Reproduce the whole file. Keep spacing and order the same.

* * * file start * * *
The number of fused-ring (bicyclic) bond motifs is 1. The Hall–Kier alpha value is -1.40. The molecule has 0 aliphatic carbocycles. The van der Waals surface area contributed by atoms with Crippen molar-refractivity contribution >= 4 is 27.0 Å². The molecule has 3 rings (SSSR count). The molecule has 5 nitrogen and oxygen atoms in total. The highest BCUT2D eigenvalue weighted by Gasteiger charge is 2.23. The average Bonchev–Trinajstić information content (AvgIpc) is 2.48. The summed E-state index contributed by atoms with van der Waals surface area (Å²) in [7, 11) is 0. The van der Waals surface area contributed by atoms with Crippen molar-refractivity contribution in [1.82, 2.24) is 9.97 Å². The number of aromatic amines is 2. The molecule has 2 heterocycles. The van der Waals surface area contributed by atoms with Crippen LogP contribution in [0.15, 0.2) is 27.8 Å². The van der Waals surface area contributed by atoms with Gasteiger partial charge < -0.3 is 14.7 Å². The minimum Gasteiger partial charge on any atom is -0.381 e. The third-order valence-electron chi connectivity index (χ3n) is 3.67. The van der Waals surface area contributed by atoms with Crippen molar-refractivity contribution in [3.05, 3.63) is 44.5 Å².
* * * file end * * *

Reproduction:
The number of fused-ring (bicyclic) bond motifs is 1. The Hall–Kier alpha value is -1.40. The molecule has 0 aliphatic carbocycles. The van der Waals surface area contributed by atoms with Crippen molar-refractivity contribution >= 4 is 27.0 Å². The molecule has 3 rings (SSSR count). The molecule has 5 nitrogen and oxygen atoms in total. The highest BCUT2D eigenvalue weighted by Gasteiger charge is 2.23. The average Bonchev–Trinajstić information content (AvgIpc) is 2.48. The summed E-state index contributed by atoms with van der Waals surface area (Å²) in [7, 11) is 0. The van der Waals surface area contributed by atoms with Crippen molar-refractivity contribution in [1.82, 2.24) is 9.97 Å². The number of aromatic amines is 2. The molecule has 2 heterocycles. The van der Waals surface area contributed by atoms with Crippen LogP contribution in [0.15, 0.2) is 27.8 Å². The van der Waals surface area contributed by atoms with Gasteiger partial charge < -0.3 is 14.7 Å². The minimum Gasteiger partial charge on any atom is -0.381 e. The third-order valence-electron chi connectivity index (χ3n) is 3.67. The van der Waals surface area contributed by atoms with Crippen molar-refractivity contribution in [3.05, 3.63) is 44.5 Å².